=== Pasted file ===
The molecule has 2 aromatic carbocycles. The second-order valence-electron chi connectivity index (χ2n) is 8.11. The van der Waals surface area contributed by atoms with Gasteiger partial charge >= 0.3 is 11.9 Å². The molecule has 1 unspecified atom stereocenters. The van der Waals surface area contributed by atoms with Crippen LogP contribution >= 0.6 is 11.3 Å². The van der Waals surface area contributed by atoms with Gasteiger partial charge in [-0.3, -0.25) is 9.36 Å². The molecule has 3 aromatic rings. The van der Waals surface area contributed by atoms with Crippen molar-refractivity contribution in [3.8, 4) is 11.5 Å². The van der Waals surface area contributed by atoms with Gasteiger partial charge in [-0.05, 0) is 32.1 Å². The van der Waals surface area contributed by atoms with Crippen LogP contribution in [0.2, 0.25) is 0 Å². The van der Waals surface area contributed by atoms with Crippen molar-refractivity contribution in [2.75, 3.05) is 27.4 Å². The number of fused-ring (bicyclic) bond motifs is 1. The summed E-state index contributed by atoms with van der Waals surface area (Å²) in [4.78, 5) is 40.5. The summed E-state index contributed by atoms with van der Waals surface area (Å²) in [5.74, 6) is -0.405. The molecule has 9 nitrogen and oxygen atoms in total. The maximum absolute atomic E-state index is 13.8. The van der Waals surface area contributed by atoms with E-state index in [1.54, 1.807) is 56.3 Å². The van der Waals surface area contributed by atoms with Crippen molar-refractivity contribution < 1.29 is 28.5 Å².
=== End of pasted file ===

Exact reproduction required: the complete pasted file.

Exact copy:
The molecule has 2 aromatic carbocycles. The second-order valence-electron chi connectivity index (χ2n) is 8.11. The van der Waals surface area contributed by atoms with Gasteiger partial charge >= 0.3 is 11.9 Å². The molecule has 1 unspecified atom stereocenters. The van der Waals surface area contributed by atoms with Crippen LogP contribution >= 0.6 is 11.3 Å². The van der Waals surface area contributed by atoms with Gasteiger partial charge in [-0.3, -0.25) is 9.36 Å². The molecule has 3 aromatic rings. The van der Waals surface area contributed by atoms with Crippen molar-refractivity contribution in [3.8, 4) is 11.5 Å². The van der Waals surface area contributed by atoms with Gasteiger partial charge in [-0.05, 0) is 32.1 Å². The van der Waals surface area contributed by atoms with Crippen LogP contribution in [0.2, 0.25) is 0 Å². The van der Waals surface area contributed by atoms with Crippen molar-refractivity contribution in [2.75, 3.05) is 27.4 Å². The number of fused-ring (bicyclic) bond motifs is 1. The summed E-state index contributed by atoms with van der Waals surface area (Å²) in [4.78, 5) is 40.5. The summed E-state index contributed by atoms with van der Waals surface area (Å²) in [5.74, 6) is -0.405. The molecule has 9 nitrogen and oxygen atoms in total. The maximum absolute atomic E-state index is 13.8. The van der Waals surface area contributed by atoms with E-state index in [1.54, 1.807) is 56.3 Å². The van der Waals surface area contributed by atoms with Crippen molar-refractivity contribution < 1.29 is 28.5 Å².